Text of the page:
How do you keep kids engaged during church? We offered some insight into this in an earlier post, but this is a huge struggle for many families in the church. Perhaps your church doesn’t have children’s activities or maybe the activities stop once they get past fourth grade – whatever the situation, I believe this tool can help.
You’re sat in the pew looking around and you see a church full of well-behaved kids following the sermon in their Bibles while yours are fighting over some construction paper and a straw – yeah right! Every family endures challenges when the time comes for their children to sit through a sermon – you are not alone.
There are many different strategies, that people apply at different times. Some will give their children anything to keep them quiet and prevent disruptions so as to not distract people from worship. We alluded to our belief in the previously mentioned article that parenting your children in the context of a Sunday morning is worship itself, and in most churches people get that.
It has been said that a child can remain focused for roughly a minute for every year old they are – so your eight year old has about 8 minutes of solid focus in them, give or take. Now we noticed that a lot of our elementary students loved to draw, some were better than others at remaining “on topic” but given their ability to focus for a shorter period that is understandable. That led us to create this:
We wanted to create a tool that we could put in the hands of parents that would help them disciple their children. We only offer activities for kids during services up to third grade, and even then some of our third graders opt to remain in service. It’s important that ministry leaders realize their role does not end there. Part of our vision is to partner with parents as we raise children that are fully functioning members of the church congregation. This helps us do it.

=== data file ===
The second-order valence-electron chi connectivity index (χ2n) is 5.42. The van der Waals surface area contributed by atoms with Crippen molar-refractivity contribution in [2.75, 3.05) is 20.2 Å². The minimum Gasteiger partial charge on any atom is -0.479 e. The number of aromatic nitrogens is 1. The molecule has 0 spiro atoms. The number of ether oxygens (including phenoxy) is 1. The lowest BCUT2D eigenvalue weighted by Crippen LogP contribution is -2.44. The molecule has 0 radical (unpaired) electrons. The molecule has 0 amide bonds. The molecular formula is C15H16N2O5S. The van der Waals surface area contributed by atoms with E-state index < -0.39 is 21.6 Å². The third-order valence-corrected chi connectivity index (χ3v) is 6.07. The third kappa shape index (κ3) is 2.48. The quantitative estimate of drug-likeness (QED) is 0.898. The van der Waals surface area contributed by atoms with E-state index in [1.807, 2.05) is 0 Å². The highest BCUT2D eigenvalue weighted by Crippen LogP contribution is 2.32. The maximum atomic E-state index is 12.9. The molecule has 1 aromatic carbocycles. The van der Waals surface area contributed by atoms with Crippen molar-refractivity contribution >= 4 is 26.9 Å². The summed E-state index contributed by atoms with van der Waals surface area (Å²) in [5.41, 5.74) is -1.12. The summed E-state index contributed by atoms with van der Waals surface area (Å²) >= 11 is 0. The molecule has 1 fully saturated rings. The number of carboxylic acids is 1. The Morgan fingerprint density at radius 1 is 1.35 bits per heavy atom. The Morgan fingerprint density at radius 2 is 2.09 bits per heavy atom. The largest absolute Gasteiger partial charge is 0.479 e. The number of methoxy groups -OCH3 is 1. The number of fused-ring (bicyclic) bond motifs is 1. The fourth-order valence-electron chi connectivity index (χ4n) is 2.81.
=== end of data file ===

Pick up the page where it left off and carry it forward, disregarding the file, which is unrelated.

We sought feedback from parents, colleagues at different churches and in the end tailored the resource to our kids. There are questions for the kids to respond to, some will be able to engage in depth and others may write a word or two. They then have a large space with which to draw something related to what they’re learning about. Here is my example:
Obviously, my artwork is slightly fabricated and not my own, but the structure is there for kids and families to achieve success. Many churches would expect teenagers to be able to take notes during services – you see this at youth camps over the summer. But how can they if we don’t scaffold the process for them?
My advice: print several of these sheets. Sacrifice your usual note-taking method as a parent and fill one of these in yourself one Sunday morning to show your kids how it can look. Next week, do it together – with both yourself and your children filling a sermon notes page in. After several weeks you can resume your normal practices and your child is more confident to pursue note taking in the way you have shown them.
Can you imagine the power of putting your child’s sermon notes page before them later on in that week and reviewing together what you learned as a family at church that week? Praying about what they wrote they wanted to pray about? Answering the questions they wrote down (which otherwise by now they probably would’ve forgotten about)? I believe there is power in this tool, and I’d encourage you to try it.
If you’d like a copy please email me at firstname.lastname@example.org
– Jared Simpson